Cholesterol is not the Culprit (Part 2)
As I discussed in “Cholesterol is not the Culprit part 1,” cholesterol is not the enemy, in fact, it is essential for life! However, for nearly 50 years it is the primary focus in the battle against heart disease in the U.S. Unfortunately, the conclusion that increased serum cholesterol equals and increased risk for cardiovascular disease is flawed to say the least, as a large body of scientific research indicates that dietary cholesterol is not the driving force behind heart disease. Despite the ample evidence, most of the medical community continues to promote outdated dietary guidelines for patients with high cholesterol and heart disease, which includes low-fat and low-cholesterol diets. Furthermore, recent science has demonstrated numerous biomarkers that are far better predictors of a future cardiovascular event than serum cholesterol such as Lp(a), homocysteine, hsCRP, LDL particle size and number, LDL to HDL ratio, cholesterol to HDL ratio, apoA to apoB ratio and even your omega-6 to omega-3 fatty acid ratio. If your doctor isn’t running these tests, he or she is seriously behind the times, and it may be appropriate to seek healthcare guidance elsewhere. At best it’s ignorance and at worst it’s malpractice the way the best and most current evidence is ignored because practitioners are “too busy” to learn safer, more accurate, and more evidence-based methods of assessing and treating patients’ risk factors for developing cardiovascular disease.
Heart Disease in the United States
Heart disease is the #1 killer in the U.S. and is rapidly growing. It affects 1 in 4 (about 85 million Americans) and costs the U.S. healthcare over $320 billion per year according to the American Heart Association. While it is estimated that 90% of heart disease is preventable, indicating that nutritional interventions should be at the forefront of our approach to preventing and treating heart disease, conventional medicine continues to utilize statin drugs as its primary treatment method. In fact, the pharmaceutical industry sells about $30 billion in statin drugs per year, $20 billion of which is to the American public. The promotion of low fat, low cholesterol dietary recommendations for high cholesterol and heart disease are not founded on solid science, and the confusion is due in large part to an obsolete idea known as the “diet-heart hypothesis.” The ideas promoted by the diet-heart hypothesis originated with animal studies and epidemiological studies back in the 1940s and 1950s that seemed to suggest that dietary cholesterol could raise cholesterol levels in the blood, so it should be avoided. Despite the fact that further research quickly disproved this theory, the media and popular American culture had already jumped on the low-fat, low-cholesterol, high-carbohydrate diet band wagon! Additionally, despite a reversal of support for a low cholesterol diet and its role in heart disease risk in 1991 by the founder of the hypothesis, Ancel Keys, and in 2004 by the former president of the American College of Cardiology, Sylvan Lee Weinberg, the collective support of the diet-heart hypothesis has been extremely difficult to reverse, as it has become so deeply ingrained in popular culture.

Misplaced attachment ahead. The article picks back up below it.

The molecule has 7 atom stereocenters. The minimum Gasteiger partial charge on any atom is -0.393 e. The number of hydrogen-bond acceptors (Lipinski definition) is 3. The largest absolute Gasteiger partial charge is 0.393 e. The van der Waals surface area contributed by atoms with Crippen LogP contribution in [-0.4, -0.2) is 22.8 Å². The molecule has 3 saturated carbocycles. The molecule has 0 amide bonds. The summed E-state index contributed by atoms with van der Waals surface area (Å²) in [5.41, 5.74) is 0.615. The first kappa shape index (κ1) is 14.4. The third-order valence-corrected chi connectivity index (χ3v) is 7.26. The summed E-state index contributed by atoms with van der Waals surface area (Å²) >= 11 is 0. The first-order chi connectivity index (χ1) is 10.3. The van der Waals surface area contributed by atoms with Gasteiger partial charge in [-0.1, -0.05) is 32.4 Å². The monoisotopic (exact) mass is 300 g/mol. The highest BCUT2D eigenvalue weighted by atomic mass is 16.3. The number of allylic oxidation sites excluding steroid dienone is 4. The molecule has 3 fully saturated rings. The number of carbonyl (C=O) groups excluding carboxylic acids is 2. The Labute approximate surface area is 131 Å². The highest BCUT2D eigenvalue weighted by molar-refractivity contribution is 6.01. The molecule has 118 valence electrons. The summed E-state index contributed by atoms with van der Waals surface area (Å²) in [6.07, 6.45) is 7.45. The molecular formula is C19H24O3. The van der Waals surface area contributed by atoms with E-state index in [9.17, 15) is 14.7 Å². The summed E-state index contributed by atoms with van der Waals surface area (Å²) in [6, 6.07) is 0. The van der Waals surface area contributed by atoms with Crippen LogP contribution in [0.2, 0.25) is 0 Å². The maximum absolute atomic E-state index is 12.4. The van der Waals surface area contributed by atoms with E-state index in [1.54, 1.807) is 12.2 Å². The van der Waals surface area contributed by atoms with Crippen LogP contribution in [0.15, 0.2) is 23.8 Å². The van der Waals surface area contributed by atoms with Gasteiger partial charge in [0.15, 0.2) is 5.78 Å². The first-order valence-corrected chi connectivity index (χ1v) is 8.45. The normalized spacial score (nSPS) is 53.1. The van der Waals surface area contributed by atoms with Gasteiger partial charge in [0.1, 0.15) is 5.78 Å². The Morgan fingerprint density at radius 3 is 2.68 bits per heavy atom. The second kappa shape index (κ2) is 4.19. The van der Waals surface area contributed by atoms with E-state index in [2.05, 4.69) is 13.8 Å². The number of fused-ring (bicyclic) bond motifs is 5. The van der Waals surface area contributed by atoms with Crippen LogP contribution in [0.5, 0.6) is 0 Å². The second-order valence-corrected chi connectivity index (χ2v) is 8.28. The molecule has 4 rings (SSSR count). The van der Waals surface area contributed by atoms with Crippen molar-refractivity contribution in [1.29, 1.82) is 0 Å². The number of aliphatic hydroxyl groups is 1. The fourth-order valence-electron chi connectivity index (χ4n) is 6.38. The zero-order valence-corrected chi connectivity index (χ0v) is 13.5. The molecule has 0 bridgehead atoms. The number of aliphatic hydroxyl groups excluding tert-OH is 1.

High Cholesterol, Saturated Fat, and Heart Disease
High-quality scientific evidence indicates that dietary cholesterol has little to no impact on blood cholesterol levels, on average, in approximately 75 percent of the population. This occurs because most cholesterol in food is not well absorbed in the body. The remaining 25 percent of the population does experience a slight increase in blood cholesterol with a high cholesterol diet. That being said, dietary cholesterol moderately increases both LDL and HDL but does not affect the LDL-to-HDL ratio or the total cholesterol-to-HDL ratio and thus does not increase the risk of heart disease. Long-term studies have also failed to show an association between saturated fat intake and serum cholesterol levels. A large meta-analysis of previous studies has concluded that there is no significant evidence indicating that dietary saturated fat increases the risk of heart disease. Additionally, a scientific panel consisting of experts on dietary lipids and heart disease determined that increased saturated fat intake does not raise the risk of heart disease or stroke. Finally, a very recent article published in the British Journal of Sports Medicine stated that coronary artery disease is not caused by saturated fat intake, but rather is a chronic inflammation that can be reduced using lifestyle intervention such as a healthy diet. Past studies suggesting that saturated fat raises blood cholesterol and contributed to heart disease risk were almost exclusively short-term studies lasting only a few weeks. Therefore, they were not accurate reflections of the long-term effects of saturated fat on blood cholesterol levels.
High Cholesterol and Conventional Medicine